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Polychrome Delftware duck tureens

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Polychrome Delftware duck tureens


•D2026. Pair of Polychrome Duck Tureens and Covers

Delft, circa 1750

One numbered 3 in blue on the cover interior and 1 in manganese on the base, the other numbered 4 in manganese on the cover interior and base

Each with manganese eyes, an iron-red bill and well delineated colorful plumage, modeled affronté, preening one wing and seated on a green oval low mound base.

Heights: 11.8 cm. (4.6 in.)

Heights: 9.6 cm. (3.8 in.)
Lengths: 13.3 (5.2 in.)

These ornithological tureens form an interesting link between Meissen, China and Delft. Around 1750, zoomorphic boxes and small tureens were among the naturalistic wares produced in Meissen porcelain, and during the rococo era ‘trompe l’oeil’ ceramics were popularized through both Continental and English porcelain and Continental faience. Contemporarily, during the Qianlong dynasty (1736-95), these shapes also were produced in China as export porcelain for the European market. The connection is demonstrated through a pair of Meissen duck-form boxes with heads facing forward, modeled by Johann Joachim Kändler, circa 1740-48, in the Rijksmuseum, Amsterdam, illustrated in A.L. den Blaauwen, Meissen Porcelain in the Rijksmuseum, Zwolle/Amsterdam (Rijksmuseum) 2000, p. 413, no. 301; and a similar pair in late eighteenth-century Chinese porcelain, in the Peabody Essex Museum, Salem, Massachusetts, illustrated in William R. Sargent, The Copeland  Collection: Chinese and Japanese Ceramic Figures, Salem (Peabody Museum of Salem) 1991, p. 231.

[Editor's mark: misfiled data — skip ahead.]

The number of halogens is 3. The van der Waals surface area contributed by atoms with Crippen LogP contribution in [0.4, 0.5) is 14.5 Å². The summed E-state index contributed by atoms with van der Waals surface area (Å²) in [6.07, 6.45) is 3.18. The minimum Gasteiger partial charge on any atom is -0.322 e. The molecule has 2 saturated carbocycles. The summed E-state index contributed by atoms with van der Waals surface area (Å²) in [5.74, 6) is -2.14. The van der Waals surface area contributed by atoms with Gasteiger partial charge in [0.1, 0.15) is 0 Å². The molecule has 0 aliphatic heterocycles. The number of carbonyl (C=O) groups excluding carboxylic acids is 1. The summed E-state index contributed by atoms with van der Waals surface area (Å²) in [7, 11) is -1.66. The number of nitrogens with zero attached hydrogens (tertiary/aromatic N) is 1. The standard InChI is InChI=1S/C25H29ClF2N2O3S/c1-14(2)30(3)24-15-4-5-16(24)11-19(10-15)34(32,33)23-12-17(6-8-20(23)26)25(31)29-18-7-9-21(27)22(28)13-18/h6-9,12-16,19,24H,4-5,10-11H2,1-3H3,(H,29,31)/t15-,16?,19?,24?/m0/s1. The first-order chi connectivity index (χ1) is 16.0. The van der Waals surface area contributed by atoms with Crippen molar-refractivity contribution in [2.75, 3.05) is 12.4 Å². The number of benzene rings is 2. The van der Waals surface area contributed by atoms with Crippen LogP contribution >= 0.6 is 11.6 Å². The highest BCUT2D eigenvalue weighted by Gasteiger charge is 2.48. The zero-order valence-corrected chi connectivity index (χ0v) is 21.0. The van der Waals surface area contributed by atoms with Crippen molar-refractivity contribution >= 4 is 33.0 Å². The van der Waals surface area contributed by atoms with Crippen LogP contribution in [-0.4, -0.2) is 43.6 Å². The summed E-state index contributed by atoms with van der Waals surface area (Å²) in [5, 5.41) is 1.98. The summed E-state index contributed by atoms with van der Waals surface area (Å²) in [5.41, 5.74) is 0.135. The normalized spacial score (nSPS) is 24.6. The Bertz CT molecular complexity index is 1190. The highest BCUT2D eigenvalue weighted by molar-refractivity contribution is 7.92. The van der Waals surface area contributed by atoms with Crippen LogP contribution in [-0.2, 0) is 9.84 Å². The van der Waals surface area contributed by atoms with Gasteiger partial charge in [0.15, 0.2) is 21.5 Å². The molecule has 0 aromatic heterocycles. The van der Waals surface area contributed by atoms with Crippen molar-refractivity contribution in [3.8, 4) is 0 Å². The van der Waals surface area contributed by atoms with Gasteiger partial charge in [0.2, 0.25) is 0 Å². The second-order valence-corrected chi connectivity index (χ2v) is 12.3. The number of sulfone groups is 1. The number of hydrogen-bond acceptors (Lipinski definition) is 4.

Regarding another example (ibid., p. 181, no. 86), Sargent states that the Delft versions could have been made after either the European or Chinese examples, though it is far more likely that the Delft ducks inspired the Chinese Export porcelain examples.

Similar examples
A pair of Delft tureens of this model and size in the Lavino Collection is illustrated in Lavino 2002, p. 62 (top left). Another example similar to the left figure of the present pair, marked for the Drie Posteleyne Astonne (Three Porcelain Ash-Barrels) factory, in the Musées Royaux d’Art et d’Histoire, Brussels, is illustrated in Helbig, vol. I, p. 203, g. 151. Another tureen of this model from the collection of Dr. F. H. Fentener van Vlissingen, Utrecht, is illustrated in De Jonge 1947, p. 325, ill. 290. Two further examples are in the Historisch Museum, Arnhem, and a single one is in the Rijksmuseum Twenthe, Enschede (inv. no. BR0001 [R322]).

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